OMAHA -- You know what I don't understand? Hubris. How anybody could believe that they're the center of the universe, or better than everybody else, or the owner of unassailable opinion, has always been beyond my comprehension. Walking the world demands humility, and is full of reminders why our lives are anything but charmed.
Take this past Saturday, for example. I made it to Cleveland's airport by 5 a.m. for a 7 a.m. flight to Omaha, confident that I'd be able to make tip of a Creighton-Drake game at 1 p.m. CST. I made it through security on time, the plane left when it was supposed to, the transfer at Chicago Midway went as scheduled, and the arrival was timely as well. But one of my bags wasn't on the baggage claim carousel at Eppley Airfield.
This happens every once in a while, sure. I spent an hour in a small office as they unravelled the mystery -- it had fallen off a cart in Chicago and would catch up with me sometime in the late afternoon. By then, I'd realized that I'd checked the most important part of my trip -- the Missouri Valley "golden ticket"
issued to journalists that's helped me through my frequent journeys to the midwest. I can tell the sports information director that I don't need for them to print me a credential. It's also good for the environment.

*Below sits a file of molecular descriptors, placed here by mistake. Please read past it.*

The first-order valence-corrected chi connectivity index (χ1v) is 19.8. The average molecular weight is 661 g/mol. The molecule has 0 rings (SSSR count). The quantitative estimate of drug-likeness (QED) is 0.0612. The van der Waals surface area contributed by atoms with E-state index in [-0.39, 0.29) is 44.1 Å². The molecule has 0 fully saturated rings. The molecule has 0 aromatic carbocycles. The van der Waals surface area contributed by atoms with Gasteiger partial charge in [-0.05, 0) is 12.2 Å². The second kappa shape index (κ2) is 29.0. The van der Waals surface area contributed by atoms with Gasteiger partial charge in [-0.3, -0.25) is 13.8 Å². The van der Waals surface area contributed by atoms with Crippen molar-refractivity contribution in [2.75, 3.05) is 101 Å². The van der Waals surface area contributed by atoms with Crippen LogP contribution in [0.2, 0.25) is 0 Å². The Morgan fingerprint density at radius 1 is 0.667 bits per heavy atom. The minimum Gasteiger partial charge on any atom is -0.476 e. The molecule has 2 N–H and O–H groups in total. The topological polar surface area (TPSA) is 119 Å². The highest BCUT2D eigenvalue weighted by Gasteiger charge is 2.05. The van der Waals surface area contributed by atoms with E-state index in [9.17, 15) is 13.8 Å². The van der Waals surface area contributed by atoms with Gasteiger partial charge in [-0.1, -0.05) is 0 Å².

Which is what I did for this game, and once I had strapped on a suit in an airport bathroom and arrived at Qwest Center 20 minutes late, all the lady at will call had for me was parking passes. I tried calling into the arena a few times, but Creighton SID Rob Anderson was busy with the game. So I did what I did before I was a credentialed journalist, when I did this from the seats
, and I stood in line.
The Qwest Center is a huge facility, larger than just a basketball arena or a concert venue worthy of Celine Dion
. It also contains a convention center and restaurants, and is the crown jewel of not only Omaha, but all of eastern Nebraska. This weekend, the building hosted the Midlands International Auto Show
, and so I bought a ticket.
I skipped the "Dinosaur Revolution" and the classic cars and the new Corvette. Instead, I stood slurping an empty fountain drink, staring at a American economy car that had apparently had its front end beaten with an ugly stick during production. Its lights were set as high rectangular ovals like sad eyes, with black speaker-grill venting interrupted by long, thin chrome bands. It was the worst-looking car I'd ever seen, and I was transfixed. All I could think about was how many times Avis or Hertz will issue it to me in 2010. Then I went to see a matinee of Frost/Nixon
, and later picked up my bag.
So that's why I didn't go to a basketball game, the first time in over a year I haven't spent a winter Saturday in a suit and tie, sitting in the front row at an arena. Instead, I spent the weekend enjoying a pleasant state of ordinariness.Conference Calls